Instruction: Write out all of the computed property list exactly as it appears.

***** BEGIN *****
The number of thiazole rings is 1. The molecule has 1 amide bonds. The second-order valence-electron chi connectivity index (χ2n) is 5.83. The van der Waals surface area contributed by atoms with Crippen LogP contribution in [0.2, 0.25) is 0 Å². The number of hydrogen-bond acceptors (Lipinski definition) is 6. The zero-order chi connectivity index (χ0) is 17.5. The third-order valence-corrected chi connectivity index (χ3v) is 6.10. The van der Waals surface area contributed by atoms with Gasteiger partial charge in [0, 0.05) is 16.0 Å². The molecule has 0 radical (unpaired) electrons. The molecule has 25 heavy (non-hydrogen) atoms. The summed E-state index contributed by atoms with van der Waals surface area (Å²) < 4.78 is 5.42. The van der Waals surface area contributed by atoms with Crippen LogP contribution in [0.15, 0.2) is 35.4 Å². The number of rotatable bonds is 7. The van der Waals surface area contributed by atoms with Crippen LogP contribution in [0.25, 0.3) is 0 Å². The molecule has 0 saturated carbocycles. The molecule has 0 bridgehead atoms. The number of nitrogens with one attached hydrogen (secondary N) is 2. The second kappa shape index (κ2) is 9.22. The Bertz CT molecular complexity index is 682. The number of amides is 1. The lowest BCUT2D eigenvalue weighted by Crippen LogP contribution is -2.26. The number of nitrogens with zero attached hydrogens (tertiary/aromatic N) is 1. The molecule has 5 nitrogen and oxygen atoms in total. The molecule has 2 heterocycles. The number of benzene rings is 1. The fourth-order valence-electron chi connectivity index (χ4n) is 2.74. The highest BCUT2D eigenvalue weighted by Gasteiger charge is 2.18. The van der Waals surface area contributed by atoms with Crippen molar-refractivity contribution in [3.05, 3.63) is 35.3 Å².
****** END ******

The number of thiazole rings is 1. The molecule has 1 amide bonds. The second-order valence-electron chi connectivity index (χ2n) is 5.83. The van der Waals surface area contributed by atoms with Crippen LogP contribution in [0.2, 0.25) is 0 Å². The number of hydrogen-bond acceptors (Lipinski definition) is 6. The zero-order chi connectivity index (χ0) is 17.5. The third-order valence-corrected chi connectivity index (χ3v) is 6.10. The van der Waals surface area contributed by atoms with Gasteiger partial charge in [0, 0.05) is 16.0 Å². The molecule has 0 radical (unpaired) electrons. The molecule has 25 heavy (non-hydrogen) atoms. The summed E-state index contributed by atoms with van der Waals surface area (Å²) < 4.78 is 5.42. The van der Waals surface area contributed by atoms with Crippen LogP contribution in [0.15, 0.2) is 35.4 Å². The number of rotatable bonds is 7. The van der Waals surface area contributed by atoms with Crippen LogP contribution in [0.25, 0.3) is 0 Å². The molecule has 0 saturated carbocycles. The molecule has 0 bridgehead atoms. The number of nitrogens with one attached hydrogen (secondary N) is 2. The second kappa shape index (κ2) is 9.22. The Bertz CT molecular complexity index is 682. The number of amides is 1. The lowest BCUT2D eigenvalue weighted by Crippen LogP contribution is -2.26. The number of nitrogens with zero attached hydrogens (tertiary/aromatic N) is 1. The molecule has 5 nitrogen and oxygen atoms in total. The molecule has 2 heterocycles. The number of benzene rings is 1. The fourth-order valence-electron chi connectivity index (χ4n) is 2.74. The highest BCUT2D eigenvalue weighted by Gasteiger charge is 2.18. The van der Waals surface area contributed by atoms with Crippen molar-refractivity contribution in [3.05, 3.63) is 35.3 Å².